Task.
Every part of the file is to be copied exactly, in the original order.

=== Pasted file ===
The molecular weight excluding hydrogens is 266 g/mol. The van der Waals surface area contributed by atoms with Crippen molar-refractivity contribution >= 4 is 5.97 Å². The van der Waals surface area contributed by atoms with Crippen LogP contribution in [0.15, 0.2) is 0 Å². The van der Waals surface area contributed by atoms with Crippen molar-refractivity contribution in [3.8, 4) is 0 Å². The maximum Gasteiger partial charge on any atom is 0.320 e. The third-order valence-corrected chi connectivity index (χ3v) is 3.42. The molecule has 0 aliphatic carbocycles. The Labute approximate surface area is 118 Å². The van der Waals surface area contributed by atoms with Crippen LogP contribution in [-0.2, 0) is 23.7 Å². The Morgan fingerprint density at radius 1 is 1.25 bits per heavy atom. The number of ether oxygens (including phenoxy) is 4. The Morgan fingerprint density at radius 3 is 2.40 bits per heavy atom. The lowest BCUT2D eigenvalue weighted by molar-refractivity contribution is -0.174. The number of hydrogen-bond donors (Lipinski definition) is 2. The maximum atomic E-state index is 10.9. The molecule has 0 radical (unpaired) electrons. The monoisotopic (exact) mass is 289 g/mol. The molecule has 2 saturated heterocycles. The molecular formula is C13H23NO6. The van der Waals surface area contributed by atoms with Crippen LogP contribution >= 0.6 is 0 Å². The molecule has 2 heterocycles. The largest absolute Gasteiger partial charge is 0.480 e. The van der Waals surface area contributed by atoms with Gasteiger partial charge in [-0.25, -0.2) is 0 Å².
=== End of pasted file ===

The molecular weight excluding hydrogens is 266 g/mol. The van der Waals surface area contributed by atoms with Crippen molar-refractivity contribution >= 4 is 5.97 Å². The van der Waals surface area contributed by atoms with Crippen LogP contribution in [0.15, 0.2) is 0 Å². The van der Waals surface area contributed by atoms with Crippen molar-refractivity contribution in [3.8, 4) is 0 Å². The maximum Gasteiger partial charge on any atom is 0.320 e. The third-order valence-corrected chi connectivity index (χ3v) is 3.42. The molecule has 0 aliphatic carbocycles. The Labute approximate surface area is 118 Å². The van der Waals surface area contributed by atoms with Crippen LogP contribution in [-0.2, 0) is 23.7 Å². The Morgan fingerprint density at radius 1 is 1.25 bits per heavy atom. The number of ether oxygens (including phenoxy) is 4. The Morgan fingerprint density at radius 3 is 2.40 bits per heavy atom. The lowest BCUT2D eigenvalue weighted by molar-refractivity contribution is -0.174. The number of hydrogen-bond donors (Lipinski definition) is 2. The maximum atomic E-state index is 10.9. The molecule has 0 radical (unpaired) electrons. The monoisotopic (exact) mass is 289 g/mol. The molecule has 2 saturated heterocycles. The molecular formula is C13H23NO6. The van der Waals surface area contributed by atoms with Crippen LogP contribution >= 0.6 is 0 Å². The molecule has 2 heterocycles. The largest absolute Gasteiger partial charge is 0.480 e. The van der Waals surface area contributed by atoms with Gasteiger partial charge in [-0.25, -0.2) is 0 Å².